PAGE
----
[Python-Dev] PEP 293, Codec Error Handling Callbacks
Mon, 12 Aug 2002 19:43:20 +0200
Martin v. Loewis wrote:
> "M.-A. Lemburg" <firstname.lastname@example.org> writes:
>>>What are new-style exceptions?
>>Exceptions that are built as subclassable types.
> Exceptions first of all inherit from Exception. When/if Exception
> stops being a class, we'll have to deal with more issues than the PEP
> 293 exceptions.
Right. It would be nice to have classes or at least exceptions
turn into new-style types as well. Then you'd have access to
slots and all the other goodies which make a great difference
in accessing performance at C level.
>>There's nothing premature here. By moving exception handling to
>>C level, you get *much* better performance than at Python level.
> Can you give a specific example: What Python code, how much better
Walter has the details here.
>>This doesn't work as I've already explained before. The predefined
>>error handling modes of builtin codecs must work with relying on
>>the Python import mechanism.
> You mean "without"?
> Where did you explain this before?
Hmm, I remember having posted the reasoning I gave here
in another response on this thread, but I can't find it
at the moment.
> And why is
> that? Guido argues that more of the central interpreter machinery must
> be moved to Python - I can't see why codecs should be an exception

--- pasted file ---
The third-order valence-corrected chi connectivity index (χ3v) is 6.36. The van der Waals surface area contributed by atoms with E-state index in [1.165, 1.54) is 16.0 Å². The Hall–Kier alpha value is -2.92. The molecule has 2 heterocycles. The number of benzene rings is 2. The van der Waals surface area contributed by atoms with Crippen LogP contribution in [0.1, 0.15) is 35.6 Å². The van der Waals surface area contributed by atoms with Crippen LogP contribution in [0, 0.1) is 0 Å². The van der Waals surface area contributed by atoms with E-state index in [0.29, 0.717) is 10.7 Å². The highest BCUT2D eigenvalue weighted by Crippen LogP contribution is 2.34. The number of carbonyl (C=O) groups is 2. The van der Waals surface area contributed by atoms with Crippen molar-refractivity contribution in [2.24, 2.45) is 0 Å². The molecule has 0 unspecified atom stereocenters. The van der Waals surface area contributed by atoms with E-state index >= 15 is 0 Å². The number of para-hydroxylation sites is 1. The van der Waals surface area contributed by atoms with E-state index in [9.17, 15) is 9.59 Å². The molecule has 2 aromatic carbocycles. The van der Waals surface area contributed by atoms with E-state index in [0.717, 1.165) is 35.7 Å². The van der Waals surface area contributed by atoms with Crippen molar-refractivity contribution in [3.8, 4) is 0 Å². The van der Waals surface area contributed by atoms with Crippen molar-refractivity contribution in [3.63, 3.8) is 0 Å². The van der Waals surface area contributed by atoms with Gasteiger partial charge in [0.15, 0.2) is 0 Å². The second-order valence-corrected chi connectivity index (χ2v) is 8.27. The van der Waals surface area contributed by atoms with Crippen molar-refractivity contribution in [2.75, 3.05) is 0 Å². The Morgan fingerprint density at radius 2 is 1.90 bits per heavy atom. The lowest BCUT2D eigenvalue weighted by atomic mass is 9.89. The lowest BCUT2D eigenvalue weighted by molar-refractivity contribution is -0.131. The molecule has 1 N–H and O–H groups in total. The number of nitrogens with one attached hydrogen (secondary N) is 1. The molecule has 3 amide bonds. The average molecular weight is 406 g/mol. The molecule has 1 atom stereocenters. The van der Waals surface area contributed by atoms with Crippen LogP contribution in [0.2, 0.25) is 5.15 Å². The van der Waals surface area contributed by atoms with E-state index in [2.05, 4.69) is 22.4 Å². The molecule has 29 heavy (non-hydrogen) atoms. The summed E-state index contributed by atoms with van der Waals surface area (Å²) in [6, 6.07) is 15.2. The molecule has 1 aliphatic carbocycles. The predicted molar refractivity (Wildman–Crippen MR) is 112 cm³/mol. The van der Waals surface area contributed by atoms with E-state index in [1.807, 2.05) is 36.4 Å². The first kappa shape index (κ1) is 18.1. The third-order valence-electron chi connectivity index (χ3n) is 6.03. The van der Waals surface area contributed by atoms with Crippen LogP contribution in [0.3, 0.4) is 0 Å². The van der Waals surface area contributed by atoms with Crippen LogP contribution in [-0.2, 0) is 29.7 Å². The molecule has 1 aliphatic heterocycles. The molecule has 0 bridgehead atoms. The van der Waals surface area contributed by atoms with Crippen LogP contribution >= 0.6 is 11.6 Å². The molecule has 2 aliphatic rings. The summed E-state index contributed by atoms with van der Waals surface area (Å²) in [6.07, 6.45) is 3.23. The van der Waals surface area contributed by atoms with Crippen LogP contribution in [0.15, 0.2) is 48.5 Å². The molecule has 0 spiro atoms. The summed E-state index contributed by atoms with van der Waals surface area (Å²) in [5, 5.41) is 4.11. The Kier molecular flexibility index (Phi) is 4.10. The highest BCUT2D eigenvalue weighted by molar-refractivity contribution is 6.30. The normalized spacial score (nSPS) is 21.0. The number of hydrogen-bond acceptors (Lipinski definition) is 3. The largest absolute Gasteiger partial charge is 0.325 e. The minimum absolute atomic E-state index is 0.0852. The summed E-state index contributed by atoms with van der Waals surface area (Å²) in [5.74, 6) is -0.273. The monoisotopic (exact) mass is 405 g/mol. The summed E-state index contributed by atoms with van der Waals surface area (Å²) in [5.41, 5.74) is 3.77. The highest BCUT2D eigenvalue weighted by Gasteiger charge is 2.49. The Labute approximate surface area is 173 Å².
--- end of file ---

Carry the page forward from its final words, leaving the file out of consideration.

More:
The problem is the same as what we had with the exceptions.py
module early on in the 1.6 alphas: if this module isn't found
all kinds of things start failing. The same would happen when
you start to use builtin codecs which have external error handler
implementation as .py files, e.g. unicode('utf-8', 'replace')
could then fail because of an ImportError.
For the charmap codec it's mostly about performance. I don't
have objections for other codecs which rely on external
>>What ? That exceptions are immutable ? I think it's a big win that
>>exceptions are in fact mutable -- they are great for transporting
>>extra information up the chain...
> I see. So this is an open issue.
I wouldn't call it an issue. It's a feature :-) (and one that makes
Python's exception mechanism very powerful)
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